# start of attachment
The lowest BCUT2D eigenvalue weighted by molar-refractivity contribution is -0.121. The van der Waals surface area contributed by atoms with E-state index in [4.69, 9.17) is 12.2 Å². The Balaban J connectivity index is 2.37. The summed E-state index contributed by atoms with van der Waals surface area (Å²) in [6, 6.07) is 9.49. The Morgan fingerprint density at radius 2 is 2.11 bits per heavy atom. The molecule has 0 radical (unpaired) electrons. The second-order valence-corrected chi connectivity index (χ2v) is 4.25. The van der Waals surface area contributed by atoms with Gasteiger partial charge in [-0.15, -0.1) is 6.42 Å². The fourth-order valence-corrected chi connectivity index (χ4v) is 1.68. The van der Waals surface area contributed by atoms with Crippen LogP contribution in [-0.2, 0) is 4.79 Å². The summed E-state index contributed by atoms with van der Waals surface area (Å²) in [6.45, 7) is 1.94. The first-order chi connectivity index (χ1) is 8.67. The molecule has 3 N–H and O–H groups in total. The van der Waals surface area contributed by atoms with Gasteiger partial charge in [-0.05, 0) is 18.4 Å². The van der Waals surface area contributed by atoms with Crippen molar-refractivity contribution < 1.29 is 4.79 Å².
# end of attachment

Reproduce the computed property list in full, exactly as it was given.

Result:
The lowest BCUT2D eigenvalue weighted by molar-refractivity contribution is -0.121. The van der Waals surface area contributed by atoms with E-state index in [4.69, 9.17) is 12.2 Å². The Balaban J connectivity index is 2.37. The summed E-state index contributed by atoms with van der Waals surface area (Å²) in [6, 6.07) is 9.49. The Morgan fingerprint density at radius 2 is 2.11 bits per heavy atom. The molecule has 0 radical (unpaired) electrons. The second-order valence-corrected chi connectivity index (χ2v) is 4.25. The van der Waals surface area contributed by atoms with Gasteiger partial charge in [-0.15, -0.1) is 6.42 Å². The fourth-order valence-corrected chi connectivity index (χ4v) is 1.68. The van der Waals surface area contributed by atoms with Crippen LogP contribution in [-0.2, 0) is 4.79 Å². The summed E-state index contributed by atoms with van der Waals surface area (Å²) in [6.45, 7) is 1.94. The first-order chi connectivity index (χ1) is 8.67. The molecule has 3 N–H and O–H groups in total. The van der Waals surface area contributed by atoms with Gasteiger partial charge in [-0.05, 0) is 18.4 Å². The van der Waals surface area contributed by atoms with Crippen molar-refractivity contribution < 1.29 is 4.79 Å².